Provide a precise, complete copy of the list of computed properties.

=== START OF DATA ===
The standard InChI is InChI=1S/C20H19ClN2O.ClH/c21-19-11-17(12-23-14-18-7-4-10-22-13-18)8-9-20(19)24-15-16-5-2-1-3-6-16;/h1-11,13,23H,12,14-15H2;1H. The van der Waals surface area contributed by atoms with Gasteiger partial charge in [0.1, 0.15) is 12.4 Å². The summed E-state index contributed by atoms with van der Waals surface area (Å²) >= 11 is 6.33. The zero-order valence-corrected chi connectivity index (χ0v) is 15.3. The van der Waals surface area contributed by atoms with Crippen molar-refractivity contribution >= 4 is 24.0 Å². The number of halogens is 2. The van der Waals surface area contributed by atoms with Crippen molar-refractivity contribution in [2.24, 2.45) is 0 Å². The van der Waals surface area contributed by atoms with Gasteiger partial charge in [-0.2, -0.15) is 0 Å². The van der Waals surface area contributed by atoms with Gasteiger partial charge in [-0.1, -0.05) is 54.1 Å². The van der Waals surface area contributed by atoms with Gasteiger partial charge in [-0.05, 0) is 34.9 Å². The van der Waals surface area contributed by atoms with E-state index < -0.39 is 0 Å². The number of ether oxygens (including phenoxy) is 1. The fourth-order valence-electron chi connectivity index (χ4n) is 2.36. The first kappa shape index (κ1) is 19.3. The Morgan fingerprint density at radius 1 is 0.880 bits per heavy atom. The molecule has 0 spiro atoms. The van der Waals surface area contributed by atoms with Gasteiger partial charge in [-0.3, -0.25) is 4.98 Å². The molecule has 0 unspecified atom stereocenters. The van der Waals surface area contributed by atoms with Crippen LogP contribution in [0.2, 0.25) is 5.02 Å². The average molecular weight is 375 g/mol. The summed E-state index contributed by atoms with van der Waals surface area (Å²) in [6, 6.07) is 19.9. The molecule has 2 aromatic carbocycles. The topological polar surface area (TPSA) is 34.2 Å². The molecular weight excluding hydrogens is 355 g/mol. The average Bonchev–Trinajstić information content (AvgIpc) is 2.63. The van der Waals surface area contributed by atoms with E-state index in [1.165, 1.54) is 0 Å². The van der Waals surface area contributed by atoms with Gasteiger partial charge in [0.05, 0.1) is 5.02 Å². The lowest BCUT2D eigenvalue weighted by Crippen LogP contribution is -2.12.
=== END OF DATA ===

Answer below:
The standard InChI is InChI=1S/C20H19ClN2O.ClH/c21-19-11-17(12-23-14-18-7-4-10-22-13-18)8-9-20(19)24-15-16-5-2-1-3-6-16;/h1-11,13,23H,12,14-15H2;1H. The van der Waals surface area contributed by atoms with Gasteiger partial charge in [0.1, 0.15) is 12.4 Å². The summed E-state index contributed by atoms with van der Waals surface area (Å²) >= 11 is 6.33. The zero-order valence-corrected chi connectivity index (χ0v) is 15.3. The van der Waals surface area contributed by atoms with Crippen molar-refractivity contribution >= 4 is 24.0 Å². The number of halogens is 2. The van der Waals surface area contributed by atoms with Crippen molar-refractivity contribution in [2.24, 2.45) is 0 Å². The van der Waals surface area contributed by atoms with Gasteiger partial charge in [-0.2, -0.15) is 0 Å². The van der Waals surface area contributed by atoms with Gasteiger partial charge in [-0.1, -0.05) is 54.1 Å². The van der Waals surface area contributed by atoms with Gasteiger partial charge in [-0.05, 0) is 34.9 Å². The van der Waals surface area contributed by atoms with E-state index < -0.39 is 0 Å². The number of ether oxygens (including phenoxy) is 1. The fourth-order valence-electron chi connectivity index (χ4n) is 2.36. The first kappa shape index (κ1) is 19.3. The Morgan fingerprint density at radius 1 is 0.880 bits per heavy atom. The molecule has 0 spiro atoms. The van der Waals surface area contributed by atoms with Gasteiger partial charge in [-0.3, -0.25) is 4.98 Å². The molecule has 0 unspecified atom stereocenters. The van der Waals surface area contributed by atoms with Crippen LogP contribution in [0.2, 0.25) is 5.02 Å². The average molecular weight is 375 g/mol. The summed E-state index contributed by atoms with van der Waals surface area (Å²) in [6, 6.07) is 19.9. The molecule has 2 aromatic carbocycles. The topological polar surface area (TPSA) is 34.2 Å². The molecular weight excluding hydrogens is 355 g/mol. The average Bonchev–Trinajstić information content (AvgIpc) is 2.63. The van der Waals surface area contributed by atoms with E-state index in [1.165, 1.54) is 0 Å². The van der Waals surface area contributed by atoms with Gasteiger partial charge in [0.05, 0.1) is 5.02 Å². The lowest BCUT2D eigenvalue weighted by Crippen LogP contribution is -2.12.